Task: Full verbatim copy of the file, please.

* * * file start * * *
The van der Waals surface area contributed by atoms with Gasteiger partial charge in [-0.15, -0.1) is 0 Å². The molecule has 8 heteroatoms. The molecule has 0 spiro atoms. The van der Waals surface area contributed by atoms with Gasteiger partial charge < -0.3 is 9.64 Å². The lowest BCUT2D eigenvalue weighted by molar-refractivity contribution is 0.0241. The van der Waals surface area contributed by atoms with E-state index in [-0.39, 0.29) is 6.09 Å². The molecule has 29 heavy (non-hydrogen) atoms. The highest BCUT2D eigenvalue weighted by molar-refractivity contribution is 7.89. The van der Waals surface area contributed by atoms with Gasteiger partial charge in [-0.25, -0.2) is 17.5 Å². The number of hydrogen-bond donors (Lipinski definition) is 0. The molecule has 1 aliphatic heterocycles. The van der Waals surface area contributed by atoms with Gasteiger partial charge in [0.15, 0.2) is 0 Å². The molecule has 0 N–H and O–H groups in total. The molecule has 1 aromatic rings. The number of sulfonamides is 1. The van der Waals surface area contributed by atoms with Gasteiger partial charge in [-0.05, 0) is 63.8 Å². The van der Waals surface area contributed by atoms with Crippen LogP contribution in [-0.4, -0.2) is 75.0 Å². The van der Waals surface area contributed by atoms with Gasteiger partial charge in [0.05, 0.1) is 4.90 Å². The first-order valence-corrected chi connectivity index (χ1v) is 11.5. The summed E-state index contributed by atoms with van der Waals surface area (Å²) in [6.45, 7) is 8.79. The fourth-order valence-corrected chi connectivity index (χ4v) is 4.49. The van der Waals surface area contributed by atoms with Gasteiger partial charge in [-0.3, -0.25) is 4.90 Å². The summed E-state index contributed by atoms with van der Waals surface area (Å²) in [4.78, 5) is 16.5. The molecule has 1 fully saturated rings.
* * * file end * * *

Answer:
The van der Waals surface area contributed by atoms with Gasteiger partial charge in [-0.15, -0.1) is 0 Å². The molecule has 8 heteroatoms. The molecule has 0 spiro atoms. The van der Waals surface area contributed by atoms with Gasteiger partial charge < -0.3 is 9.64 Å². The lowest BCUT2D eigenvalue weighted by molar-refractivity contribution is 0.0241. The van der Waals surface area contributed by atoms with E-state index in [-0.39, 0.29) is 6.09 Å². The molecule has 29 heavy (non-hydrogen) atoms. The highest BCUT2D eigenvalue weighted by molar-refractivity contribution is 7.89. The van der Waals surface area contributed by atoms with Gasteiger partial charge in [-0.25, -0.2) is 17.5 Å². The number of hydrogen-bond donors (Lipinski definition) is 0. The molecule has 1 aliphatic heterocycles. The van der Waals surface area contributed by atoms with Gasteiger partial charge in [0.15, 0.2) is 0 Å². The molecule has 0 N–H and O–H groups in total. The molecule has 1 aromatic rings. The number of sulfonamides is 1. The van der Waals surface area contributed by atoms with Gasteiger partial charge in [-0.05, 0) is 63.8 Å². The van der Waals surface area contributed by atoms with Crippen LogP contribution in [-0.4, -0.2) is 75.0 Å². The van der Waals surface area contributed by atoms with Gasteiger partial charge in [0.05, 0.1) is 4.90 Å². The first-order valence-corrected chi connectivity index (χ1v) is 11.5. The summed E-state index contributed by atoms with van der Waals surface area (Å²) in [6.45, 7) is 8.79. The fourth-order valence-corrected chi connectivity index (χ4v) is 4.49. The van der Waals surface area contributed by atoms with Gasteiger partial charge in [-0.3, -0.25) is 4.90 Å². The summed E-state index contributed by atoms with van der Waals surface area (Å²) in [4.78, 5) is 16.5. The molecule has 1 fully saturated rings.